Before, answers can be found in algorithms, programming languages and the fastest databases. During, would require the diagnostics of the problem in the specific case, it can be related to the code optimization or switching to more suitable architecture.
Before building the recommender
Slow recommender can be seen as an engine that utilizes the historic data and can’t adjust quickly to the changes in the user’s behaviour. It can use algorithms that heavily depend on the huge and sparse matrices of user-item interactions generated from the historic data. Thus time needed to calculate recommendations from the raw data or refresh them can be measured in hours or even days. In some algorithms (like item-based collaborative filtering) the whole rating database is searched for the single recommendation, leading to the scalability problem. Although historic data is very important in serving recommendations, a more light-weighted approach can be used alongside. For example, it’s possible to implement online item-based collaborative filtering, with online updates and calculate item similarity from a narrow set of most plausible items, like TencentRank (implemented by the Tencent Group). Also, the recommender can be based on data from current and last sessions, not the whole history.
Although Python is the most popular language for machine learning and data science, it speeds up and eases the process of developing new models and testing new ideas, but it may not be the most suitable language for streaming applications.
Everything begins with serving the requests. Python is slower than compiled languages, like Scala, Java, Rust or Golang (check out gorse, offline recommender system in Go). Personally, we like Rust (here you can check why we think – rust is language of the future) and are currently rewriting our recommender to speed it up even more.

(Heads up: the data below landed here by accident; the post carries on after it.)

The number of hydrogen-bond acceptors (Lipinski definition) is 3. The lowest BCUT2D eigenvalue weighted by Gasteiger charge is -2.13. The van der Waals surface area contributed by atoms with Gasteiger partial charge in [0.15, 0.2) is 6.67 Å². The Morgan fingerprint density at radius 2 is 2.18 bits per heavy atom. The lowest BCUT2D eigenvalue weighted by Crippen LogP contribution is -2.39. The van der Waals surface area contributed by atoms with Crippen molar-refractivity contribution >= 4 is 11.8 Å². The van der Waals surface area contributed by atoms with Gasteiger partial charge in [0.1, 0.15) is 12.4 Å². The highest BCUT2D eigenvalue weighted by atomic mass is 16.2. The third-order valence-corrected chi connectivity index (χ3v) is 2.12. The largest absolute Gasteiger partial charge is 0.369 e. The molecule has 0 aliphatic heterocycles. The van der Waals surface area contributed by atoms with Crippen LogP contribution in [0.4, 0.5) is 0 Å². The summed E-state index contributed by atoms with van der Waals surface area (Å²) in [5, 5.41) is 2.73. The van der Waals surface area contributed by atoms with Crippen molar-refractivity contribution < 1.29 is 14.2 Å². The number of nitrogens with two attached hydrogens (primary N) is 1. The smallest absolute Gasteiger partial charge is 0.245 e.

During the development
My recommender system is slow – what should I do?
First of all, thoroughly diagnose the problem. There are tools to profile your code so that you get quantitative information about time consumed by each component. That gives you two things:
- You will save a lot of time spent on fixing things that were not broken.
- You will be able to compare your initial to optimized code and tell whether (and how much) optimization helped. You will also be able to make some experiments and, in the end, pick a solution that reached the highest speed.
We will discuss the most frequent scenarios and give some advice on how to address such problems.
It seems that some chunks of my code are slow
Thanks to the profiling that you did before, you exactly know where the issue is.
Firstly, it might be just some code that can be rewritten in more performant form. You know what to do then :).
Secondly, it can also be some library code. In that case there is no universal solution. Sometimes you can just find a more efficient implementation. Sometimes you glue a couple of other libraries together to come up with the efficient code with the same functionality. Sometimes, you can be forced to write it from scratch (maybe even in another language?) if it’s worth it.